He did it with 100% rotoscoping, of course. They shot the whole thing in live-action in Spain, then turned that into animation. This makes for alarming discontinuities of style, but this is Bakshi we're talking about and its brazenness makes it work. The only surprise is that he didn't include raw live-action sequences. The result was easily the longest feature-length animated film ever made up to that time, plus of course there's something uniquely horrible about watching a cartoon in which undead monsters from hell are also, obviously, real. They're in a cartoon, yes, but at the same time we can see we're looking at real people on real horses. Usually the main characters will be fully replaced with hand-drawn equivalents, but battle scenes and other busy shots (e.g. the inn) are only the equivalent of a Photoshop filter away from photorealism.
This apparent clash works far better than you'd think, only falling down on the rare occasions when Frodo or Gandalf go from one style to the other. I liked it a lot and I think it makes the movie what it is.
The only design element that doesn't work is the elves. They're a bit naff. If you're hoping for Orlando Bloom, think again. However the hobbits are great, especially ugly fat-faced Sam and his barrage balloon nose. The Black Riders are terrifying. Moments like that crow flying up at the beginning are way more sinister than they have any right to be. Saruman's magic trap is a simple effect, but it looks extraordinary. Visually, this is a marvel.
Of the characters, I liked best the hobbits. Frodo's purity comes across strongly. "And I came to test you!" Sam gets gay subtext, most noticeably where he squeezes Frodo's shoulder as they listen to a love song. Gollum's obviously wonderful, although it's a bit of a stretch calling him a hobbit by this point in his life. Finally Bilbo gets more weight than I remember him as getting in the Peter Jackson version and so among other things, this film comes across as sincere and deeply respectful towards the story that preceded it, The Hobbit. I appreciated that. I've always liked The Hobbit. "Don't adventures ever have an end?" is so sad, by the way.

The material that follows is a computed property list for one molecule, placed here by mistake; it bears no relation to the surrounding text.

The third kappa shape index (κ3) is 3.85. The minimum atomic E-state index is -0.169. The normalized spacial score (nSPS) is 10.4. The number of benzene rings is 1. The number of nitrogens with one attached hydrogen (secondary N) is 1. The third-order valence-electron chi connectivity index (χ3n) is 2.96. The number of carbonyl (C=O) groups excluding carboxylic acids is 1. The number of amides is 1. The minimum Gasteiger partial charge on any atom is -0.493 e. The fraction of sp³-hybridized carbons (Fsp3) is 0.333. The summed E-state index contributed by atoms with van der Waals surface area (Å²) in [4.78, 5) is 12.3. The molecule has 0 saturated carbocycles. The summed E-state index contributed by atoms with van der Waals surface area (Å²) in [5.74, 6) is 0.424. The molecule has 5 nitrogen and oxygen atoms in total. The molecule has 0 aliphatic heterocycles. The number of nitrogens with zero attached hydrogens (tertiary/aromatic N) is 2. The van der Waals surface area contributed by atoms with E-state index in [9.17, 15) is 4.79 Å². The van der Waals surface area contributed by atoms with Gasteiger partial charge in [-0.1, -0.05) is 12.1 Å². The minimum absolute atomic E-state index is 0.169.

It's full of British accents and actors. The most famous names here are John Hurt (Aragorn) and Anthony Daniels (Legolas) on one of the few occasions when he's not C-3PO, but Doctor Who fans will recognise plenty of other names too. Gandalf is William Squire (the Shadow in The Armageddon Factor), Frodo is Christopher Guard (Bellboy in The Greatest Show in the Galaxy), Pippin is Dominic Guard (Olvir in Terminus), Elrond is Andre Morell (Marshal Gaspard de Saux-Tavannes in The Massacre), Galadriel is Annette Crosbie (Mrs Angelo in The Eleventh Hour) and there's an innkeeper who also played Mr Forrester in Planet of Giants.
It's incomplete, of course. It needs a sequel that Bakshi never got to make, although goodness knows why. It can't be for lack of money, since this film took more than 30 million at the box office on a budget of 4 million, while it can't be for lack of critical success since it was nominated for a Golden Globe. However the year before, NBC had shown an animated TV special of The Hobbit and so in 1980 the same team released their own unofficial TV sequel to Bakshi's film. You can buy all three in a boxed set, although of course it's Bakshi's movie that everyone remembers.
Overall, it's excellent. It falls down in the final act, but we've had enough great stuff by then that I didn't mind, while in any case... well, it's Tolkien. They even do Tolkien songs and dialogue that's in Sindarin. The rotoscoping gives it realism and weight, but at the same time there are cartoonish bits I really enjoy. I liked Treebeard's cameo, for no particular reason. I hadn't been expecting him, although I don't know why. Well worth a spin and, in its way, much more creative than the Jackson versions. It's powerful.
"My sister-daughter Eowyn." I presume that's not what it sounds like.